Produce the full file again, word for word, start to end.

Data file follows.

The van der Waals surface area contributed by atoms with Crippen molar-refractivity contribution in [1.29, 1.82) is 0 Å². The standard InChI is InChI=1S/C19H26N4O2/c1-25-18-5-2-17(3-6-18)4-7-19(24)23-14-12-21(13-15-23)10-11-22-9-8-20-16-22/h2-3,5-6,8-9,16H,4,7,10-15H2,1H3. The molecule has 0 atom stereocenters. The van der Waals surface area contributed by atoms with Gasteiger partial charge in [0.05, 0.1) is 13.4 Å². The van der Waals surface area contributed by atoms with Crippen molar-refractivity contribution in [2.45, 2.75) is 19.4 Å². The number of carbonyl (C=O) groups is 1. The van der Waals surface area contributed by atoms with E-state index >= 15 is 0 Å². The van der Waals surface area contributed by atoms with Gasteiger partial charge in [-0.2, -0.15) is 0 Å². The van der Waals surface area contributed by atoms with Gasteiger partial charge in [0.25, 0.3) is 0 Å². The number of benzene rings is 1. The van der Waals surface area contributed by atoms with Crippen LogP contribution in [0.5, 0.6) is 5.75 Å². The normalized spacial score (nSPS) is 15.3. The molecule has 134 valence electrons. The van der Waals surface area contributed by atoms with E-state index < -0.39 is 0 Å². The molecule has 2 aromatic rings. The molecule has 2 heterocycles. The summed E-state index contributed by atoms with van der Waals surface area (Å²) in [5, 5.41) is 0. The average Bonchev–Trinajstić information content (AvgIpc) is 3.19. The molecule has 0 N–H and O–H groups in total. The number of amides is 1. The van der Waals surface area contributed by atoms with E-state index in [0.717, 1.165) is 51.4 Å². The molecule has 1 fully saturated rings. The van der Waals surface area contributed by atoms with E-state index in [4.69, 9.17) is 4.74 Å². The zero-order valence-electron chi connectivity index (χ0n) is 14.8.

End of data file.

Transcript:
The van der Waals surface area contributed by atoms with Crippen molar-refractivity contribution in [1.29, 1.82) is 0 Å². The standard InChI is InChI=1S/C19H26N4O2/c1-25-18-5-2-17(3-6-18)4-7-19(24)23-14-12-21(13-15-23)10-11-22-9-8-20-16-22/h2-3,5-6,8-9,16H,4,7,10-15H2,1H3. The molecule has 0 atom stereocenters. The van der Waals surface area contributed by atoms with Gasteiger partial charge in [0.05, 0.1) is 13.4 Å². The van der Waals surface area contributed by atoms with Crippen molar-refractivity contribution in [2.45, 2.75) is 19.4 Å². The number of carbonyl (C=O) groups is 1. The van der Waals surface area contributed by atoms with E-state index >= 15 is 0 Å². The van der Waals surface area contributed by atoms with Gasteiger partial charge in [-0.2, -0.15) is 0 Å². The van der Waals surface area contributed by atoms with Gasteiger partial charge in [0.25, 0.3) is 0 Å². The number of benzene rings is 1. The van der Waals surface area contributed by atoms with Crippen LogP contribution in [0.5, 0.6) is 5.75 Å². The normalized spacial score (nSPS) is 15.3. The molecule has 134 valence electrons. The van der Waals surface area contributed by atoms with E-state index < -0.39 is 0 Å². The molecule has 2 aromatic rings. The molecule has 2 heterocycles. The summed E-state index contributed by atoms with van der Waals surface area (Å²) in [5, 5.41) is 0. The average Bonchev–Trinajstić information content (AvgIpc) is 3.19. The molecule has 0 N–H and O–H groups in total. The number of amides is 1. The van der Waals surface area contributed by atoms with E-state index in [0.717, 1.165) is 51.4 Å². The molecule has 1 fully saturated rings. The van der Waals surface area contributed by atoms with E-state index in [4.69, 9.17) is 4.74 Å². The zero-order valence-electron chi connectivity index (χ0n) is 14.8.